Why Pre-School Teachers Like Having Dads Involved

How dads can ease their young children’s adjustment to the new school year.

Posted Sep 26, 2018

When my older brother had his first child, he was determined to be an involved dad. But, by the time his daughter was ready for preschool, he had drifted. Young academic careers don’t build themselves, and providing for a new family in an expensive city is pre-occupying to say the least. So, when his firstborn headed off to pre-K, he recommitted to his ‘promise to self’ and worked it out so that he would take her or pick her up every other day. When he didn’t see a lot of other dads at the drop-off or pick-up, he wondered how dad-friendly their carefully chosen pre-K might turn out to be. He made an effort to be sure to greet her teachers, trying, as we all do, to get a bead on whether they know how special our kids actually are. After some initial questions about why he was doing drop-off, he and the teachers settled into a conversational rhythm, allowing him to ask if he could honor his daughter’s request to “come read to my new friends.” When he did just that, he was surprised to see how welcoming and facilitating of his presence the teachers turned out to be. The other children treated him like a rock star (which he wasn’t), asking when he would come back to finish another book.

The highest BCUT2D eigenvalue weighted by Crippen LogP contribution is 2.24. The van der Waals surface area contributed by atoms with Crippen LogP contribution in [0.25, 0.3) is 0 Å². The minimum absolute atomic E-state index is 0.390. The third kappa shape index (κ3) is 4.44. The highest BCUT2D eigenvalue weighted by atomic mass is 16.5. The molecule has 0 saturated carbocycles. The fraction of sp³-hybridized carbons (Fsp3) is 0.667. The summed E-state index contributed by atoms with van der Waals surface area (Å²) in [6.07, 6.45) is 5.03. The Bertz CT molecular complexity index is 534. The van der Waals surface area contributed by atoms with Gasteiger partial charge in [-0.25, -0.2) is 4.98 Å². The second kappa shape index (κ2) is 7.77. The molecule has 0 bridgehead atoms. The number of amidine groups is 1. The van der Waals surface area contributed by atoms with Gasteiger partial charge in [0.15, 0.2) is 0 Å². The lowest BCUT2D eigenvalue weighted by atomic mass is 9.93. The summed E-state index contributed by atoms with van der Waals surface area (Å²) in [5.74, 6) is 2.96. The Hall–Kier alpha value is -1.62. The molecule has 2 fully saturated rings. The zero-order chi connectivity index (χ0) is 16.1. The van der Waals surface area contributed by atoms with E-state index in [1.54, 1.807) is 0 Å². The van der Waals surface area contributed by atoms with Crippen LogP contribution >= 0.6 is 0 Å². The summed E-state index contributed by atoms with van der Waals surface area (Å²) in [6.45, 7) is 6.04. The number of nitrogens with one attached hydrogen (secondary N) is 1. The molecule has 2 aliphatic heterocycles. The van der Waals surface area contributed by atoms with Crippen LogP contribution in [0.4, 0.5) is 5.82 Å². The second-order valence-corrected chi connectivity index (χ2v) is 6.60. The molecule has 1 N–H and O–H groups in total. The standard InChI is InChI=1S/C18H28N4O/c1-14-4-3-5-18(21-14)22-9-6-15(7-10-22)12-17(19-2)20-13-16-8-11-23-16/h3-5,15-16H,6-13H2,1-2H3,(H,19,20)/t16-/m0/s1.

In my years of consulting for pre-Ks and kindergartens, I have seen the same. Teachers love to have dads in school. Why? Usually, the staff are all female, so dads in the classroom are novel; therefore, they’re attention focusing. They are more likely to playfully tease and lighten the mood. This translates into more kids paying better attention to the dad-lead activity, whatever it may be. After his visit, it did not go unnoticed by my brother that the teachers were more forthcoming about his daughter’s strengths. Since this seems to be a winning strategy all-around, here is how to make life better for your preschool, pre-K and kindergarten kids:

  • Take your children to school or pick them up from school whenever possible. The things that you will learn at those transitions matter a lot and often disappear after the ride home. So, listen carefully and actively to what they say about school life, and let them know that you heard what they said by repeating it back to them. Dads can talk about this stuff, too;
  • Enter back-to-school nights, parent-teacher conferences, field trips, class parties and PTO nights into your calendar, ASAP. Your children notice that you vote with your feet;
  • Arrange early in the year to visit the classroom to offer the teachers what you can in the way of your interests, such as your job, hobbies or - my favorite - to read to the class, which gives a huge bang for the buck. However, according to a National Center for Fathering (NCF) survey a few years back, 38% of dads never read to their kids. Dads who do so have kids who are earlier, better and more enthusiastic readers. Now that’s a head start;
  • Check out one of the more effective school-father engagement programs, called Watch D.O.G.S. (Dads of Great Students), which is accessible at dadsofgreatstudents.com. Find ideas and like-minded folks in this NCF-developed program.